By Eddy Montilla.
When a financial crisis hits the world, the rich do not become poor: They just see their huge profits reduced. And for the poor? If we approach this problem objectively, they do not become poorer since they cannot go beyond the bottom they are already. Can the collapse of the stock market have significant impact on these millions of people who are dying every four or five seconds in Africa? NO. The unfair global economic order has.
But things are different when it comes to the middle class. During the financial crisis of 2007-2008, in Greece, for example, many middle-class professionals turned into practically beggars. People who belong to this social and economic class usually cringe in fear since they know that their chances to become rich melt as quick as an ice cream in summer and, what is even worse, the change from wealth to poverty stopped being a mere idea to become something real, like a virus in a latent state. But what are those two reasons that can wreak havoc on this group?
First: Lack of time to absorb the hit of the prior crisis. Observe what could be called the most devastating financial crises of modern times: The Great Depression of 1929-1939, The OPEC Oil Price Shock of 1973 and The Financial Crisis of 2007-2008. Between one crisis and another, there are several decades and, therefore, the world had time to absorb its hits. Today, we have a lot people who still are paying debts and loans as a result of the crisis of 2007-2008 and others, who emerged from the crisis at last, are making part payments on loans they received to invest based on the “economic stability” we live in these days. If the next world’s economic crisis breaks out in the next three or four years as many people have predicted, the middle class will not be economically prepared to face it.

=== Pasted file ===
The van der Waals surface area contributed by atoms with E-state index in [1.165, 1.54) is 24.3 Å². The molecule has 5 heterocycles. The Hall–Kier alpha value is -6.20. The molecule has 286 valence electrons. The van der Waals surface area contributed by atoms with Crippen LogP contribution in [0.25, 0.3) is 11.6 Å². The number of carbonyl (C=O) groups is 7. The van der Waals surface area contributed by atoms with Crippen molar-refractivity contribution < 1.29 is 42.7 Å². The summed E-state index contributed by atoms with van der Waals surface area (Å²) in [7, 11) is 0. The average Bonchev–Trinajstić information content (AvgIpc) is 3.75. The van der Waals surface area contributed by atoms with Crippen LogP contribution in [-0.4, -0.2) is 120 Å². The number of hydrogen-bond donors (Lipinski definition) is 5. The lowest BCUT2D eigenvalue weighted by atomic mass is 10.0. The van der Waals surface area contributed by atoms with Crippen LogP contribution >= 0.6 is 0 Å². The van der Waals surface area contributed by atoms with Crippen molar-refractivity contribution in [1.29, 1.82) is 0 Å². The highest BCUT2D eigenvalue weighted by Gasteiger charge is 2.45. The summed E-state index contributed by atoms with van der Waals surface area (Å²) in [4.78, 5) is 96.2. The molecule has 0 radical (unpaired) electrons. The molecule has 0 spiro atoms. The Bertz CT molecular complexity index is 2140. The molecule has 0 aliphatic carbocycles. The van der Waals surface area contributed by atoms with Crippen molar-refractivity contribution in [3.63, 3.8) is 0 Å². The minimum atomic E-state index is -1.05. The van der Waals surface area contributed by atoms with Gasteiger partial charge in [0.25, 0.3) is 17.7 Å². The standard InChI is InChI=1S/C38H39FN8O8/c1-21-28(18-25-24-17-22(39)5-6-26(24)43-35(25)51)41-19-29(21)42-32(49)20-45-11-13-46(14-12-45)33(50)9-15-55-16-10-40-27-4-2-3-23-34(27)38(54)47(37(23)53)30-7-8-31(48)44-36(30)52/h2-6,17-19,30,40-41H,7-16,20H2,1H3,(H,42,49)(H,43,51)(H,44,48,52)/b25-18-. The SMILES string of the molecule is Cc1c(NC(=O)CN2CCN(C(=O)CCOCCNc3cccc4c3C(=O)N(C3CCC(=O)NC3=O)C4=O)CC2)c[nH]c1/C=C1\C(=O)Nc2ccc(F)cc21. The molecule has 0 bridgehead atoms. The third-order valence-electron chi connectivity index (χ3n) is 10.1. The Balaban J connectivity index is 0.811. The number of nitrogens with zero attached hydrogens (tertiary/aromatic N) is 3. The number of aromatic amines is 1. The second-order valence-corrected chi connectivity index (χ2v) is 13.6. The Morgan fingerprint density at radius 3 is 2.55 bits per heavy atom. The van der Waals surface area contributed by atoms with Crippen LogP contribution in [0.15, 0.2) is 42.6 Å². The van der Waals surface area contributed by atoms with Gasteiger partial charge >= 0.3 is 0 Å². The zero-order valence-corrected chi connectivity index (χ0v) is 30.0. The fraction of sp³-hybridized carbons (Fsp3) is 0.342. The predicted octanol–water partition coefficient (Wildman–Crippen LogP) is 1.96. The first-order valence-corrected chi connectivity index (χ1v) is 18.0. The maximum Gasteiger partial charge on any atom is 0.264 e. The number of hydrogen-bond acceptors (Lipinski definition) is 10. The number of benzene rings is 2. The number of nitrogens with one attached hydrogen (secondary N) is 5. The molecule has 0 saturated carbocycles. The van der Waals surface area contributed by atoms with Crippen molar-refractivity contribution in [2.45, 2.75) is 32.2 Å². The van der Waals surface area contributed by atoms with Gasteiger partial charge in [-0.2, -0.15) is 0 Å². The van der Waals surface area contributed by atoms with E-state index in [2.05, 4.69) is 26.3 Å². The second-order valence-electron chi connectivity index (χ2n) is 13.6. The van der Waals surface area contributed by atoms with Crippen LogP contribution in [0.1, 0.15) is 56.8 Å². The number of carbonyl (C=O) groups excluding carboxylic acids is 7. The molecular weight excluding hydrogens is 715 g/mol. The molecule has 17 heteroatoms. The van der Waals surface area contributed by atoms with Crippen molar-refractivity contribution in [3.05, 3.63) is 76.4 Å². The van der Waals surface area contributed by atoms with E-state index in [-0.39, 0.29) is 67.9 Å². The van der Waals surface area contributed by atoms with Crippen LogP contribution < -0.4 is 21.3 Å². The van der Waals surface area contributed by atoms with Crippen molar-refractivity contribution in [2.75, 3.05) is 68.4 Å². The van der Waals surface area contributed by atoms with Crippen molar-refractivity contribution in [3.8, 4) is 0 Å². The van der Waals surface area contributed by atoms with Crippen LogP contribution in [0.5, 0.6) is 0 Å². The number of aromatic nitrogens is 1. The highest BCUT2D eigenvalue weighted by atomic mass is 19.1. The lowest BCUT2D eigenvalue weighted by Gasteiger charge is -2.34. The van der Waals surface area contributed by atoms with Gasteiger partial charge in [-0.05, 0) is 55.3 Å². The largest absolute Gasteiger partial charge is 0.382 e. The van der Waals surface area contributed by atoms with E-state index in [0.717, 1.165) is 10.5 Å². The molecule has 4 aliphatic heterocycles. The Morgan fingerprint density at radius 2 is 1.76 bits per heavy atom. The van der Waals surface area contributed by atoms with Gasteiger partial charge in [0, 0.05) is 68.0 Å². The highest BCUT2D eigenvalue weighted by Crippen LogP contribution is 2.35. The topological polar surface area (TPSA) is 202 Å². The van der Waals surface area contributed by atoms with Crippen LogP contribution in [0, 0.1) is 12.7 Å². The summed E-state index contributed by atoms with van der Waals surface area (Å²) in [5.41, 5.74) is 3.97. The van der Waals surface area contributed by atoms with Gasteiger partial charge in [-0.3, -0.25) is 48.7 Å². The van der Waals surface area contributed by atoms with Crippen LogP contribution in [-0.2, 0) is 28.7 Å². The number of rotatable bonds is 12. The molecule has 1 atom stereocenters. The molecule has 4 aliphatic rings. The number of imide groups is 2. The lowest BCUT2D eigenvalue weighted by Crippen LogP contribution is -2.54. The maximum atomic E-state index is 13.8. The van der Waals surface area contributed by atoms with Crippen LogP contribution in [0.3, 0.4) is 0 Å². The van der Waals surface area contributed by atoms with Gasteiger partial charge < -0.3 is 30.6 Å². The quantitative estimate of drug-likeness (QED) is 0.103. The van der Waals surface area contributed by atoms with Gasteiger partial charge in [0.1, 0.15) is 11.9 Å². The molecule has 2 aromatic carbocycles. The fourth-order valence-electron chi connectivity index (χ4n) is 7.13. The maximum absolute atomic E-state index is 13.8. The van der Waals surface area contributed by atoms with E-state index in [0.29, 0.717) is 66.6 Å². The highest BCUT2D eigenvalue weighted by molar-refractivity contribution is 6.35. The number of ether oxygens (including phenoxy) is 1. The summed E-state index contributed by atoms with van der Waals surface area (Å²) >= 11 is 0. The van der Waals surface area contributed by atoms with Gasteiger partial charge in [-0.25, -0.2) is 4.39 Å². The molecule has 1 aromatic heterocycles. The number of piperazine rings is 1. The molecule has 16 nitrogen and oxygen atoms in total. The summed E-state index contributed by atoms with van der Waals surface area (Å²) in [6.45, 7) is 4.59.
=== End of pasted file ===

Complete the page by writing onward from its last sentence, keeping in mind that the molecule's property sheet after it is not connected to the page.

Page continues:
Second: The lack of household savings and financial resources. During a decade, for instance, a lot of families in Spain could sail through the global economic crisis of 2007-2008 thanks to the beloved grandparents’ retirement pension or their parents’ savings. Ten years later, not only in Spain, but in many countries around the world the economic scene is completely different: those grandparents have probably died, parents do not have money in the bank and young people have not developed the saving habit and instead, they prefer to use their money to get every six months or something the newest iPhone model. We can already foresee what the future holds for them without looking into a crystal ball.
Crises, like problems, come to make us stronger and wiser. That is true, but only if we are well prepared to face them. The next world’s economic crisis could be the worst people have witnessed in the modern age. When? That is something difficult to predict, so the best you can do now is to try to be as prepared as possible in order to shield yourself against the coming crisis and avoid wrong economic decisions. It seems that many people are playing with fire because they are not thinking about the coming crisis seriously and in some years ahead, they might be in the same position as Fantine (Anne Hathaway) was in Les Misérable (2012) when in her song I Dreamed a Dream, she said: “…But the tigers come at night.”
This article was originally published in the digital newspaper World And Opinion.
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